Voices in Education

Your Ideas, Your Thoughts, Your Goals, Your Dreams…Your Voice
Even with my busy schedule and never-ending to-do list, I always take the time to browse my binder stuffed with handwritten letters, stories, and poems from the incarcerated young people I work with. As program coordinator at the University of Washington’s Division of Public Behavioral Health and Justice Policy, and co-chair of the Youth Committee for the Washington State Partnership Council on Juvenile Justice, I help ensure youth have a voice in the juvenile justice system. Through the Youth Committee, court-involved young people have the opportunity to help bring about meaningful change to the juvenile justice system—for themselves and for their peers—for generations to come. As a part of the international youth voice movement, the Youth Committee empowers young people to change the minds of those who doubt the potential of troubled youth to turn their lives around, and to be able to make a difference in today’s society.

It is absolutely heart wrenching to read the youths’ autobiographies, hear their stories, and ponder their poems. I feel their struggles, their pain and trauma, the wounds of abuse and neglect, their sense of abandonment by so many people. In fact, their lives parallel my own. As a young person I spent five and a half years in the justice system, during which time I fought for my education and for a way out from a path of hopelessness. So the challenges these youth face today are close to my heart.

But the stories are also inspiring because these youth believe that if they can change themselves, they can change the world. They need meaningful educational opportunities in order to break the cycle and make a positive change in their lives. But during my hard-fought battle to obtain education while in detention, I learned that such opportunities are often kept from them. Even the minimum requirements for education are not offered in most juvenile facilities. Gaining an education should not be a struggle blocked by arbitrary policies. We need to increase pathways for learning so youth are able to achieve.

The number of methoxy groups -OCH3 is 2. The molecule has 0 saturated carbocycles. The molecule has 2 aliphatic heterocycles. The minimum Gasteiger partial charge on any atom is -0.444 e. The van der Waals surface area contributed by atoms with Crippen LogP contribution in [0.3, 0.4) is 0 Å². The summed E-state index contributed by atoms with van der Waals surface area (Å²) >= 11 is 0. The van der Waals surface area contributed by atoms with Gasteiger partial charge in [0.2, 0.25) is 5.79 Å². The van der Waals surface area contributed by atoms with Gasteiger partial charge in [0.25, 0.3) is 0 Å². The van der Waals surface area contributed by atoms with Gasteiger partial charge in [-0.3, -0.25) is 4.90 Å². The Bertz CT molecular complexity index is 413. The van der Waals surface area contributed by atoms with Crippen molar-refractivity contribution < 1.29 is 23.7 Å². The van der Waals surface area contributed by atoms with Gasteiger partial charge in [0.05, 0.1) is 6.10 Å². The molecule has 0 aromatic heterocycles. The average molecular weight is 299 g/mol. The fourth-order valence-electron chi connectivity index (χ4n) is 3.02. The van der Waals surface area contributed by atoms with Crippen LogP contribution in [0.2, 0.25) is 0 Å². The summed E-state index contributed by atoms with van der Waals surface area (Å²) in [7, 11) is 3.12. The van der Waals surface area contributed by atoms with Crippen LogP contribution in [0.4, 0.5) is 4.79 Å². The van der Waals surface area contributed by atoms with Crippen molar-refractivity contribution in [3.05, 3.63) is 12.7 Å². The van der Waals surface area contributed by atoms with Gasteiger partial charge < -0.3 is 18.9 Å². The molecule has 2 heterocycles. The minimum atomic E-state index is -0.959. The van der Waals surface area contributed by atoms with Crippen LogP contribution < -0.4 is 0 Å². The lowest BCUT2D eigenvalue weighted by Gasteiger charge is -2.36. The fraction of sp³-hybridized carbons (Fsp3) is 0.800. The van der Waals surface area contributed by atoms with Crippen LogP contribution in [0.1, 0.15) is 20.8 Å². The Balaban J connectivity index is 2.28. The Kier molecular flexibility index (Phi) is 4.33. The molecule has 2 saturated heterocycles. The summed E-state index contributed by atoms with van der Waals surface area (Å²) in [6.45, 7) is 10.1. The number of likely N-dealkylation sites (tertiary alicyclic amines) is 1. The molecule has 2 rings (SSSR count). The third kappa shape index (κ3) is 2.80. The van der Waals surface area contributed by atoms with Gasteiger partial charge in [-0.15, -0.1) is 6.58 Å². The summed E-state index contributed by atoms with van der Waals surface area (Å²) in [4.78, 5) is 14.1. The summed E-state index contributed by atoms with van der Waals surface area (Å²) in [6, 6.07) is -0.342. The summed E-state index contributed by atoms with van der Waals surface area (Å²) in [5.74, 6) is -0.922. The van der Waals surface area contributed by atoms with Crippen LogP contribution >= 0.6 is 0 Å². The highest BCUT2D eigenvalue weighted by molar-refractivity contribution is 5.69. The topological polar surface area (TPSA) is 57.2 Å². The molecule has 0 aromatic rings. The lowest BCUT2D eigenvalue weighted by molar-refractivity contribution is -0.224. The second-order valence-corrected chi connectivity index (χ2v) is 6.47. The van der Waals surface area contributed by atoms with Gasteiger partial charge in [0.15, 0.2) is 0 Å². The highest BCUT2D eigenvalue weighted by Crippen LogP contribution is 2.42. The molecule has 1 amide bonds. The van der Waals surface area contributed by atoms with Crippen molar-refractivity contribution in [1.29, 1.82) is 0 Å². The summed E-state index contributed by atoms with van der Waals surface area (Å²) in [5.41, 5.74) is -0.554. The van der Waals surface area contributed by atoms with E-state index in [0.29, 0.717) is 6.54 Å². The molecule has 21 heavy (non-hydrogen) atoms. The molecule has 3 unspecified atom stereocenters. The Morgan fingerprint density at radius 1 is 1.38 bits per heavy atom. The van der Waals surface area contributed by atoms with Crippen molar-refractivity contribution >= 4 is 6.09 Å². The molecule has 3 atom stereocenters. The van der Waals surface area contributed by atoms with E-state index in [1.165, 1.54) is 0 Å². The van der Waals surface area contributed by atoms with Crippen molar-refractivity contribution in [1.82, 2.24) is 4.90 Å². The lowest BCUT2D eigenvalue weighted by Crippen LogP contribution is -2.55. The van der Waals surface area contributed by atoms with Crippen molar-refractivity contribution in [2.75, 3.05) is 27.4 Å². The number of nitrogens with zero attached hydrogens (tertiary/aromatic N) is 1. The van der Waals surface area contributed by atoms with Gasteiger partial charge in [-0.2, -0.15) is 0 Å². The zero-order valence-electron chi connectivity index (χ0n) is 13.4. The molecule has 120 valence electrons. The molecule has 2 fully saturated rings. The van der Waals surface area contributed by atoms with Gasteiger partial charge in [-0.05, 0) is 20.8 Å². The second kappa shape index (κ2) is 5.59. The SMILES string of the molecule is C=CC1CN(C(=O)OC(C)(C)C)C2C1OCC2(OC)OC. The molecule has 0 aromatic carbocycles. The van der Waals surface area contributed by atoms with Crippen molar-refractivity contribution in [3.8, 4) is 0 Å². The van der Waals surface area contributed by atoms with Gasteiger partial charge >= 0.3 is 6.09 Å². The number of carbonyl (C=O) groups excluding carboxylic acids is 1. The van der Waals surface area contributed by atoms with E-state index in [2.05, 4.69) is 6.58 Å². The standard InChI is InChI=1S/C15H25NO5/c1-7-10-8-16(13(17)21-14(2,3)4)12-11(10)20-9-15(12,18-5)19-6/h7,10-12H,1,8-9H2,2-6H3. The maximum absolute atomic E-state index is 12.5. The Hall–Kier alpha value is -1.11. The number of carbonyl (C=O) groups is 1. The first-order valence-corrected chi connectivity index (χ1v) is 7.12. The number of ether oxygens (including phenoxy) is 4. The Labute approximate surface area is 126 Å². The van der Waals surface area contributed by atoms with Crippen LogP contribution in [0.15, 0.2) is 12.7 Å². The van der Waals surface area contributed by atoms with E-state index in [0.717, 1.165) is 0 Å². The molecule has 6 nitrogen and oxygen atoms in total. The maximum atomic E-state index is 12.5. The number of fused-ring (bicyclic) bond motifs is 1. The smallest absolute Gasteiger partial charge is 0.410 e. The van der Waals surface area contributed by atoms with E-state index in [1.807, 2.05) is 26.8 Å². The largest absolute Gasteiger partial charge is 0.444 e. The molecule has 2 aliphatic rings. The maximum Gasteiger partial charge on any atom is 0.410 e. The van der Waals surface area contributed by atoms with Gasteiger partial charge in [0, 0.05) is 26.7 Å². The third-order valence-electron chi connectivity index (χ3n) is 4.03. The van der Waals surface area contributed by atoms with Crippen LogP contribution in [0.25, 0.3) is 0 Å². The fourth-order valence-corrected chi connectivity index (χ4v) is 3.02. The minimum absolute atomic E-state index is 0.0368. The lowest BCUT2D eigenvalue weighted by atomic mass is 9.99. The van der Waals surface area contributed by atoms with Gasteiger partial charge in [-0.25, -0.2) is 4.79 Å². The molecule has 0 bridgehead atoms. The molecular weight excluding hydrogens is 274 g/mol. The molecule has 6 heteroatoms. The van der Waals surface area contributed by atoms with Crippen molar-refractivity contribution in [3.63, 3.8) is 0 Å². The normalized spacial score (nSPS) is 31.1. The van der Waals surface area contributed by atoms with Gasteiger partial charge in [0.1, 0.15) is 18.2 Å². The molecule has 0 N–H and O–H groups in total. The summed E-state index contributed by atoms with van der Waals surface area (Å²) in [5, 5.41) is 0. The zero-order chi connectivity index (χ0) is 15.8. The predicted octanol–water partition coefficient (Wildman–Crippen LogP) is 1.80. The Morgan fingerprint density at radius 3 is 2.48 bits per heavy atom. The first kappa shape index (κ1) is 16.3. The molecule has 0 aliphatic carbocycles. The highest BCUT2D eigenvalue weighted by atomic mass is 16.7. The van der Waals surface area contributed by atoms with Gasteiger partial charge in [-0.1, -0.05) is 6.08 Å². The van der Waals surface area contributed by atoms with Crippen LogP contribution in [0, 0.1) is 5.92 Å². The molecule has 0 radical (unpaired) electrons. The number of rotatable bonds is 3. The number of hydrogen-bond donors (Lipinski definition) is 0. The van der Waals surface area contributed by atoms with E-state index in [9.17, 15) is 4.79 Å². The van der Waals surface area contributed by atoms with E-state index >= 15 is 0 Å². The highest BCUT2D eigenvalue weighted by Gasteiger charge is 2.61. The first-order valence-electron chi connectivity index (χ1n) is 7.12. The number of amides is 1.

I advocate for these youth and give them the means and training to create public “youth panels.” These panels are an opportunity for young people to convey the needs and perspectives of youth in front of detention facility managers, community-based groups, and policy makers. They share their life experiences, ideas for positive life missions, and concerns about achieving better outcomes for all at-risk youth. They represent the many at-risk youth who are willing and able to demonstrate how they can exceed society’s low expectations for youth in the juvenile rehabilitation system.

Listen to the stories of youth. They deserve the opportunity to correct their mistakes and be treated as human beings with feelings, intelligence, and pride. We have all made mistakes in our lives, and we have all heard stories of troubled youth who have risen above their life circumstances and are now wonderful adult leaders in our communities. Behind each of those success stories is someone who was willing to reach out and give them a second chance and a hand up, not a hand out. I could give you the list of the hands up I received along the way.

Youth voice has become my special mission, part of my purpose in life. My challenge to you is: Help me in the fight to give voice to our youth.

Help give an education to our youth.  Give youth pride in their accomplishments.  Are you willing to join in?

About the Author: Starcia Ague’s writing is featured in the Harvard Educational Review publication, Disrupting the School to Prison Pipeline.